Humans are a fascinating lot. Some book lovers work in a place like that and feel they have to be consdescending and cold because of their extensive knowledge of literature. Picking and choosing who they will be civil to based on pre-determined prejudices.

Others, I'm sure, are no different than me. Disgusted that their life has steered them to a fate of working, probably part time, in a book store. Not their dream as a child.

The good ones are the ones who naturally love reading. They absorb it, they salivate over every new reading experience, they are overjoyed to just be around books, to be able to touch them and sniff them.

They don't try to be anything. Their love of books oozes out of them naturally and connects automatically with any other true book lover who wanders into the shop.

I am lucky enough to have met a couple of them. People who come into The Asylum. They know me through booze hawking, I know them through book hawking.

These guys are gentle souls and they calm me when we talk.

Very cool stuff.

There is a music store in the back and the first time I walked into the place they were playing the Beatles white album in its entirety.

That made a pretty good impression.

When I first started my hideous job at The Asylum, I explored Peterborough. It is a  funky town nestled in New England beauty.

When I became bitter at my employment fate, I stopped touring the town, even going so far now as to flip the bird when I pass the Welcome To Peterborough sign.

This is unfair. It is not the town's fault that The Asylum is stocked with morons, psychopaths and mental defectives, present company excluded of course.

I'll have to get back to enjoying the town. It really is a cool place.

The book is a compilation of the only five stories Dashiell Hammett ever wrote. It is one of those beautiful books, hardcover, with a gorgeously decorated inset on quality paper, with the page edges rimmed in gold.

I paid $7.50 for it. Almost 700 pages of Dashiell Hammett for $7.50. Amazing.

I read The Thin Man a while ago  and was turned on to this guy. Now I got it all.

It is a very cool thing to hold the collected works of one author in my hands. His entire life's work. A respected and revered author.

I was in church this morning with this book, a cup of coffee and Maka in my lap.

Sometimes life is so sweetly simple, so uncomplicatededly beautiful, that all you got to do is exhale in peace.

Gonna be a helluva day.

Saturday, September 28, 2013

Lessons For The Modern Wife

In May of 1955, Housekeeping Monthly published an article called The Good Wife's Guide.

It was enormously informative and every bit as relevant to today's female spouse as it was in 1955.

It provided tips on how a good wife could comfort her man when he got home from work.

Some examples:

"Be a little gay and a little more interesting for him. His boring day may need a lift and one of your duties is to provide it."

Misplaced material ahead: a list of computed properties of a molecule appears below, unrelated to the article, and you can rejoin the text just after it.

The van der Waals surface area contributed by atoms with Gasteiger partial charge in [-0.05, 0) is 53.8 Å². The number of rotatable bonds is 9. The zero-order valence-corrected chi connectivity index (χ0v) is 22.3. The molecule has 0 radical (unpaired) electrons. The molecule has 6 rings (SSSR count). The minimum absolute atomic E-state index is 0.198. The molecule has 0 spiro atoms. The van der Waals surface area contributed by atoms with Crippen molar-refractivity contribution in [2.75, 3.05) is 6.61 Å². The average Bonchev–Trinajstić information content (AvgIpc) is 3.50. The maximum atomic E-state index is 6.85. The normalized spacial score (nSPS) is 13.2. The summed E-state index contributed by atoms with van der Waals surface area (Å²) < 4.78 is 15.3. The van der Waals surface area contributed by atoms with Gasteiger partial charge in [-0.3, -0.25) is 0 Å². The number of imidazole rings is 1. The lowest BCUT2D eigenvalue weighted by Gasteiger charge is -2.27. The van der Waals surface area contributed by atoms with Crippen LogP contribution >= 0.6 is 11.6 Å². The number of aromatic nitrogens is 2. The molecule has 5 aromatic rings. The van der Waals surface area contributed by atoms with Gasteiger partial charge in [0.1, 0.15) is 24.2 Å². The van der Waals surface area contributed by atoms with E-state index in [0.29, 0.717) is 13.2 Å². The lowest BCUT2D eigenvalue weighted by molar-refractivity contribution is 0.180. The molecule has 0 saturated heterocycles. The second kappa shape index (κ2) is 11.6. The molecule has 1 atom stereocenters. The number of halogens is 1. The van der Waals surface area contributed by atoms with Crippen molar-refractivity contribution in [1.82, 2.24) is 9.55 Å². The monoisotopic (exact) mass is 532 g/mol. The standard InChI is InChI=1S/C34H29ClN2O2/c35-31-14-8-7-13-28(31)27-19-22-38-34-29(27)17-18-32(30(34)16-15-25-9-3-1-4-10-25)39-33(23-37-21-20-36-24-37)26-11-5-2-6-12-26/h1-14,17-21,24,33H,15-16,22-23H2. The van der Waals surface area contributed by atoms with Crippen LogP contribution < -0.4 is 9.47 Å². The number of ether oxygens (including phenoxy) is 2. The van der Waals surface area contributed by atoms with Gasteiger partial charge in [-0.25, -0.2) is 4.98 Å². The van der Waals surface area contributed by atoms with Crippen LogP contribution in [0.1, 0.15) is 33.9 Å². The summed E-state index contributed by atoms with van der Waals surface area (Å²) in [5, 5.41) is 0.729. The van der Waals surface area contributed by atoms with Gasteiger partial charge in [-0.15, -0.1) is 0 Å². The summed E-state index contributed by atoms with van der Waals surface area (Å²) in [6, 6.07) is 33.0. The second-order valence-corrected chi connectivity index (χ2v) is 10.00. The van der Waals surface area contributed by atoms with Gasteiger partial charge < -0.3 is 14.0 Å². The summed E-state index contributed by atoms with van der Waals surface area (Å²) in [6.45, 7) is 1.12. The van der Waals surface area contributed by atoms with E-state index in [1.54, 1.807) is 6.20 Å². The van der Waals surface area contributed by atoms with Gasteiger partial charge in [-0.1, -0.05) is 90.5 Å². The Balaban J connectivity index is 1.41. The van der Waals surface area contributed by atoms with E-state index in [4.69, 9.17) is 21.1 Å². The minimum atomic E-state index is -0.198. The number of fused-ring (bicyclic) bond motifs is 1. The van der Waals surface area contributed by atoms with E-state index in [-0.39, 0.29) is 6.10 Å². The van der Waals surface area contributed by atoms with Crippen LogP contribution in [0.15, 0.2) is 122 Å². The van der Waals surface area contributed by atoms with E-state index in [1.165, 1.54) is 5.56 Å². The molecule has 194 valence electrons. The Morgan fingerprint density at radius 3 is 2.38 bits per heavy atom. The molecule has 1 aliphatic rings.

".............. After all, catering for his comfort will provide you with immense personal satisfaction."

"Greet him with a warm smile and show sincerity in your desire to please him."

"Let him talk first - remember, his topics of conversation are more important than yours."

"Make the evening his. Never complain if he comes home late or goes out to dinner, or other places of entertainment without you."

"Don't complain if he's late home for dinner or even stays out all night. Count this as minor compared to what he might have gone through that day."

"Don't ask him questions about his actions or question his judgement or integrity. Remember, he is the master of the house and as such will always exercise his will with fairness and truthfulness. You have no right to question him."

"A good wife always knows her place."

This is more common sense than advice. Any woman should know this intuitively. It is the natural order of things and it is right.

I'm not 100% sure Carol gets this, but then again she is a woman and it is impossible to savvy exactly what the hell she is thinking.

I get home and I tell her my day was brutal, filled with remarkable stupidity and selfishness on the part of the lazy, brainless idiots that I work with. I say it with exasperation and a whiskey in my hand.

She says "Big deal big boy, my day sucked too. What are you going to cook me for supper?"

I think maybe the tables have been turned on me but I am not sure. So I spend the next hour whipping up for her a meal.

After we chow down I begin to delineate item by item the incredibly stupid and vicious things my idiot co-workers pulled that day, and she pretends to be deaf in her right ear.

And she responds "I am so happy Jacoby Ellsbury is back in the lineup. Can you grab me that box of dark chocolate truffles?"